UNC Beat: Time to Come Clean

Like many mediocre writing samples, this one begins with an anecdote.  I was walking from a football game on November 13, 2010 between North Carolina and Virginia Tech at Kenan Stadium to my dorm room on the UNC-Chapel Hill campus.  The Hokies won that game 26-10, thanks in no small part to six Tar Heel turnovers.

As I was walking, I heard a voice behind me, “You know it would have been different if we had our players.” I turned, and saw a UNC fan addressing a Virginia Tech fan.  At first, the Hokie was puzzled. He hadn’t done anything to draw attention to himself here, as far as I know. Maybe he smiled wrong or something.  Ultimately, he elected to ignore the Tar Heel.

“You heard me,” was the response.  “You guys would have had no chance if we had all of our players.”

The Hokie grinned wryly, “You don’t want me to actually go there, do you?”

“You know I’m telling the truth.  You guys ain’t that good.” (It’s probably worth noting in hindsight that Virginia Tech was at least good enough to win the Atlantic Coast Conference that season.)

“Well, it’s not OUR fault your guys got suspended for breaking NCAA rules, now is it?”

This was the part where embarrassed wives stepped in before things got out of hand.  All I could do was chuckle. It was hard to argue with the Virginia Tech fan.  As much as I would have liked to believe Greg Little, Robert Quinn, or Marvin Austin would have altered the course of that game, there are obvious reasons why they didn’t.

Two years later, the University of North Carolina at Chapel Hill is still sloshing its way through academic scandal, and it is only getting harder to defend.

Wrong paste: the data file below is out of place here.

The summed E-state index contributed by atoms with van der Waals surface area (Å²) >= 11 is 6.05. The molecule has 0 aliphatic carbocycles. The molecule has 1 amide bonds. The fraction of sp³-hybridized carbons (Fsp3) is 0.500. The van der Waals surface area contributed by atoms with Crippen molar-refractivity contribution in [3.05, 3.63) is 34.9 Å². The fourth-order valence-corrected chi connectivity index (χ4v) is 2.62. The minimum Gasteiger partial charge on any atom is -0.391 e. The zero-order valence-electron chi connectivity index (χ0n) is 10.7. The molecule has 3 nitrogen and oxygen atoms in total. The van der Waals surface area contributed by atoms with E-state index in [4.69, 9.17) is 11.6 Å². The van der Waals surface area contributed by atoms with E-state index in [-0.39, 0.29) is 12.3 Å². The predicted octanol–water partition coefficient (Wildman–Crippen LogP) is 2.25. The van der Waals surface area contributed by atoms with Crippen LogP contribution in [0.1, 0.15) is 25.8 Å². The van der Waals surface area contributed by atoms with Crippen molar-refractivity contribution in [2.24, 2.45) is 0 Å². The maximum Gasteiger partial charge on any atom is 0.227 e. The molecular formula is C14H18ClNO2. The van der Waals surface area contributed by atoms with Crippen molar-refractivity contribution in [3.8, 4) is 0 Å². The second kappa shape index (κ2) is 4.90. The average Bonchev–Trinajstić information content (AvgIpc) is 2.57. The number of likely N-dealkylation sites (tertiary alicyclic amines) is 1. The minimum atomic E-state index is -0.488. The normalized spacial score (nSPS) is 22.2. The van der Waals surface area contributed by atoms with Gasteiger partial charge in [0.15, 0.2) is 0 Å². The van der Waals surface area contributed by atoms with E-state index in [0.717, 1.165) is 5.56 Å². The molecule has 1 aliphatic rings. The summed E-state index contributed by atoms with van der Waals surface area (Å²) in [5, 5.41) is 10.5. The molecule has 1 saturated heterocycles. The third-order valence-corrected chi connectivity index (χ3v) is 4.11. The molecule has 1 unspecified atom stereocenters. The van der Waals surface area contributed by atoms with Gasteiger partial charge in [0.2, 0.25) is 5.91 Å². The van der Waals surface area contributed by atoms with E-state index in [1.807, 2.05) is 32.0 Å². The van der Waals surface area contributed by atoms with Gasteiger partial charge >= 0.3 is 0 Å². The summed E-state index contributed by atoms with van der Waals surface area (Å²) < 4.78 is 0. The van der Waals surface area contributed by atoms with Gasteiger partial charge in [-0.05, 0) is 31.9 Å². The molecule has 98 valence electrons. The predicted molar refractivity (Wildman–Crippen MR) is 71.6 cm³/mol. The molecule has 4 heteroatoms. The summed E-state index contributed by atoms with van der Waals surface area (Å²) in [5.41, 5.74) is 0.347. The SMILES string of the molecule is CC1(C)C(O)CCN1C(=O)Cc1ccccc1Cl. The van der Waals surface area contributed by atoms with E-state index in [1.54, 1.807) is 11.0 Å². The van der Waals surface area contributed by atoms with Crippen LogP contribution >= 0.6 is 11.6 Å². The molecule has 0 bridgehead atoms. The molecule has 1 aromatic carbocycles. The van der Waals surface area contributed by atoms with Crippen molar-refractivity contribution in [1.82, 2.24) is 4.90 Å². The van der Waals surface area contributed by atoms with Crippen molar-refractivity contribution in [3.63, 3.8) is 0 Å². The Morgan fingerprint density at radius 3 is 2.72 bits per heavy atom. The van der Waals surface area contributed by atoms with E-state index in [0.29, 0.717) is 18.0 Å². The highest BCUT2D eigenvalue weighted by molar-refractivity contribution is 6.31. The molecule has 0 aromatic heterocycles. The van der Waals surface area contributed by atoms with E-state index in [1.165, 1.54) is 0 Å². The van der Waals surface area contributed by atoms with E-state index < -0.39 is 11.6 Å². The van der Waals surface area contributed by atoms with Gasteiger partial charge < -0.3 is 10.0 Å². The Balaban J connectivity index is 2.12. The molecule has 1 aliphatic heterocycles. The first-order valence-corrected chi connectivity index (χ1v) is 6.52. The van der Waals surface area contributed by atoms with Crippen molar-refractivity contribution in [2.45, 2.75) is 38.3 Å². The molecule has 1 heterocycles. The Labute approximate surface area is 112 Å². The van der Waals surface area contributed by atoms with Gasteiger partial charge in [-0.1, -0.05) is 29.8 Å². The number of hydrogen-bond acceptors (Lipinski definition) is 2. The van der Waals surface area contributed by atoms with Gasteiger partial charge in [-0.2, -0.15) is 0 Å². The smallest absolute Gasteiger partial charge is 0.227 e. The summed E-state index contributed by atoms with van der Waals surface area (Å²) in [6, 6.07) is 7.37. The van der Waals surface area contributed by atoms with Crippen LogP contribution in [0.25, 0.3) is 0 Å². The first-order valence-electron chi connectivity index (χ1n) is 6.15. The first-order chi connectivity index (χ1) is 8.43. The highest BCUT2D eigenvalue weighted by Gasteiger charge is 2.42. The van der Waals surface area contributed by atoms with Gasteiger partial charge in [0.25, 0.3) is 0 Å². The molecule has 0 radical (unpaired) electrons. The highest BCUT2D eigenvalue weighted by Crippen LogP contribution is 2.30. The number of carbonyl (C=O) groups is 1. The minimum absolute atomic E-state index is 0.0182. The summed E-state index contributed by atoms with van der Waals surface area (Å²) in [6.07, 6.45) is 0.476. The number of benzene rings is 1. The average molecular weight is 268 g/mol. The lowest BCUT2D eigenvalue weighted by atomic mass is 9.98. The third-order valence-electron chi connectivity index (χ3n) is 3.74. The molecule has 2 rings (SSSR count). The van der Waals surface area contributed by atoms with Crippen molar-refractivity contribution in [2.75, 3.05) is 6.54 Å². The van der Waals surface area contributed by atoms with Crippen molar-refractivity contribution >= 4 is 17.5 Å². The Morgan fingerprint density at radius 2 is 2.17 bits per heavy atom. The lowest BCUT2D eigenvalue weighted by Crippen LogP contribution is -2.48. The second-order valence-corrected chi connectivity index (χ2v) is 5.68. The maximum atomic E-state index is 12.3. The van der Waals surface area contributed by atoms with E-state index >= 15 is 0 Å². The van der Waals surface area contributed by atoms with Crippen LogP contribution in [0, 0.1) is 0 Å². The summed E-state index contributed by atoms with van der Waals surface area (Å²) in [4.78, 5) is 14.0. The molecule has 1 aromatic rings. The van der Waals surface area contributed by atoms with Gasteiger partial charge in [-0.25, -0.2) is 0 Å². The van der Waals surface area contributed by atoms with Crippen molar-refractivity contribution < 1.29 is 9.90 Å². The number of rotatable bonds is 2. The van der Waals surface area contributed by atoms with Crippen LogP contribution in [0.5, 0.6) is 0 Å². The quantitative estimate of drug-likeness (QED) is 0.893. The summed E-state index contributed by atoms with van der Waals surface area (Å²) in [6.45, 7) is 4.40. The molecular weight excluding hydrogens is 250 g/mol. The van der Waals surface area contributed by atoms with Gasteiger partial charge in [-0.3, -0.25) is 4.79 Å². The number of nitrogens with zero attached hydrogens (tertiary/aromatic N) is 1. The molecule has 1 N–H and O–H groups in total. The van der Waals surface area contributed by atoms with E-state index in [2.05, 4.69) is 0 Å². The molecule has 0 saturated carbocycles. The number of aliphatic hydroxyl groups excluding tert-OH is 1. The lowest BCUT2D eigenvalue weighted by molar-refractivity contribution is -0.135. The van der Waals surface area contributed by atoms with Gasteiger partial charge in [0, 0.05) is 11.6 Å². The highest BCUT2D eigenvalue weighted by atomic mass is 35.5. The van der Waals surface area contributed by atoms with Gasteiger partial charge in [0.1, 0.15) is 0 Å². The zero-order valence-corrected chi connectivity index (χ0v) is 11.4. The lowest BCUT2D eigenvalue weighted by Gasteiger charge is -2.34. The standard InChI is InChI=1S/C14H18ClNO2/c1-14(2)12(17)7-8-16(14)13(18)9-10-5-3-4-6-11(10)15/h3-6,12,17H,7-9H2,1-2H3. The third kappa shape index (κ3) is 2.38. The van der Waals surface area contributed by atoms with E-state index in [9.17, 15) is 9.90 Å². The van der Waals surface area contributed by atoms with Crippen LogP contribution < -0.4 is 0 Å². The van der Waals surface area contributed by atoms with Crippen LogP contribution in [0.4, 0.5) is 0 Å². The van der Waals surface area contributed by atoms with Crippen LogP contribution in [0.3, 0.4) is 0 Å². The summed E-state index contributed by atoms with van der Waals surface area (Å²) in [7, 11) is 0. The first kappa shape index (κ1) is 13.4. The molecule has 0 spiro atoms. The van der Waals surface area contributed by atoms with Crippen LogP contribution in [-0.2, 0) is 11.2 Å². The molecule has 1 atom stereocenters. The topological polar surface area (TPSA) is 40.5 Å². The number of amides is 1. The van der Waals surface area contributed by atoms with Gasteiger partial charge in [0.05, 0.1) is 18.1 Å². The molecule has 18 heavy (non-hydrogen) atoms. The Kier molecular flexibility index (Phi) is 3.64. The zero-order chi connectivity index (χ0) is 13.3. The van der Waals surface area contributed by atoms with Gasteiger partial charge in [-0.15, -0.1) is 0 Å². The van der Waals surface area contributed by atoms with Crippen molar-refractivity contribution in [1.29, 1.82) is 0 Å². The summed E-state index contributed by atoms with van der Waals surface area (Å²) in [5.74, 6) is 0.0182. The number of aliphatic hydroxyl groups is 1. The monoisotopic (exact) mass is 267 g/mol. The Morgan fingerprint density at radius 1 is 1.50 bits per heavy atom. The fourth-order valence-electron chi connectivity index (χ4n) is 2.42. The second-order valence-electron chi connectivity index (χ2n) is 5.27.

It’s not because of the notion that athletes likely received a less than stellar education from “The University of the People.”  Most rational fans of college athletics would probably agree, for better or worse, that this is a systemic issue across major sports.  There is too much pressure on athletes to maintain NCAA eligibility (and bring financial benefits to their schools) to not do everything possible to keep star athletes on the field, sometimes at the expense of morality or legislation.

It’s not because the athletes, often little more than pawns in this expensive chess game, decided to cash in with benefits from agents, accepting gifts of eyebrow-raising value when institutions are neither permitted nor particularly willing to repay these athletes for their contributions to university bottom lines.

These are not UNC issues.  These are issues surrounding big-money college athletics.  Dropping the NCAA hammer on North Carolina, Penn State, Miami, Ohio State, or whoever enters the microscope next will not change that.  No amount of overly moralistic shouting from sportswriters without actual solutions will change that.  Adjusting that landscape would require major reform towards pre-professional athletics, like adopting the European model of club sports or removing amateurism in college athletics.

The fact that, two years later, UNC is still fighting this issue is a bit much to swallow, though.  Every effort to move forward has been met with two leaps backward, and this weekend was just another example.

This spring should have treated all the wounds.  There’s a new athletic director, a new football coach, and new leadership in the African and Afro-American Studies program that has garnered so much undesired attention for the university.  Yet here we are, two and a half weeks away from North Carolina kicking off their season against the Elon Phoenix, talking about everything but this year’s team.